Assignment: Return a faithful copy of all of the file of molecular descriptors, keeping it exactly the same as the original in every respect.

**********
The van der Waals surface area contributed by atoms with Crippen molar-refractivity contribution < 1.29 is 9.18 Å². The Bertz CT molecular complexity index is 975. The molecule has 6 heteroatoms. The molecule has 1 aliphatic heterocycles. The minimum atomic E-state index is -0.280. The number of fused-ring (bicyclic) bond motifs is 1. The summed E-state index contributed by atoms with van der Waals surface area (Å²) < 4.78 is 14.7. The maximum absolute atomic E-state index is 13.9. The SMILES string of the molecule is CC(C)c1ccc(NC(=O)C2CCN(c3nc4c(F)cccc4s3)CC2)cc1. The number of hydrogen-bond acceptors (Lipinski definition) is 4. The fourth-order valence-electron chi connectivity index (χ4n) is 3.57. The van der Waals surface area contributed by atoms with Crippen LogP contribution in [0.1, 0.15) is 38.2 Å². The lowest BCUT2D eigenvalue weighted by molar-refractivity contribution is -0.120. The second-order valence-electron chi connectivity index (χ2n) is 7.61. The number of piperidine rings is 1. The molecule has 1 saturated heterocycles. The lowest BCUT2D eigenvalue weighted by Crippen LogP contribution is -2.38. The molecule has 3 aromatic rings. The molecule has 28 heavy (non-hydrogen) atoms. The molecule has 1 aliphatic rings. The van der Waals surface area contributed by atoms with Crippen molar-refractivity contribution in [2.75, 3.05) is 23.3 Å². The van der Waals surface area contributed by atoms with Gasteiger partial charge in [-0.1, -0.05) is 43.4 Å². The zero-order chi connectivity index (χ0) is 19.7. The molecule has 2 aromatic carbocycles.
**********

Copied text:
The van der Waals surface area contributed by atoms with Crippen molar-refractivity contribution < 1.29 is 9.18 Å². The Bertz CT molecular complexity index is 975. The molecule has 6 heteroatoms. The molecule has 1 aliphatic heterocycles. The minimum atomic E-state index is -0.280. The number of fused-ring (bicyclic) bond motifs is 1. The summed E-state index contributed by atoms with van der Waals surface area (Å²) < 4.78 is 14.7. The maximum absolute atomic E-state index is 13.9. The SMILES string of the molecule is CC(C)c1ccc(NC(=O)C2CCN(c3nc4c(F)cccc4s3)CC2)cc1. The number of hydrogen-bond acceptors (Lipinski definition) is 4. The fourth-order valence-electron chi connectivity index (χ4n) is 3.57. The van der Waals surface area contributed by atoms with Crippen LogP contribution in [0.1, 0.15) is 38.2 Å². The lowest BCUT2D eigenvalue weighted by molar-refractivity contribution is -0.120. The second-order valence-electron chi connectivity index (χ2n) is 7.61. The number of piperidine rings is 1. The molecule has 1 saturated heterocycles. The lowest BCUT2D eigenvalue weighted by Crippen LogP contribution is -2.38. The molecule has 3 aromatic rings. The molecule has 28 heavy (non-hydrogen) atoms. The molecule has 1 aliphatic rings. The van der Waals surface area contributed by atoms with Crippen molar-refractivity contribution in [2.75, 3.05) is 23.3 Å². The van der Waals surface area contributed by atoms with Gasteiger partial charge in [-0.1, -0.05) is 43.4 Å². The zero-order chi connectivity index (χ0) is 19.7. The molecule has 2 aromatic carbocycles.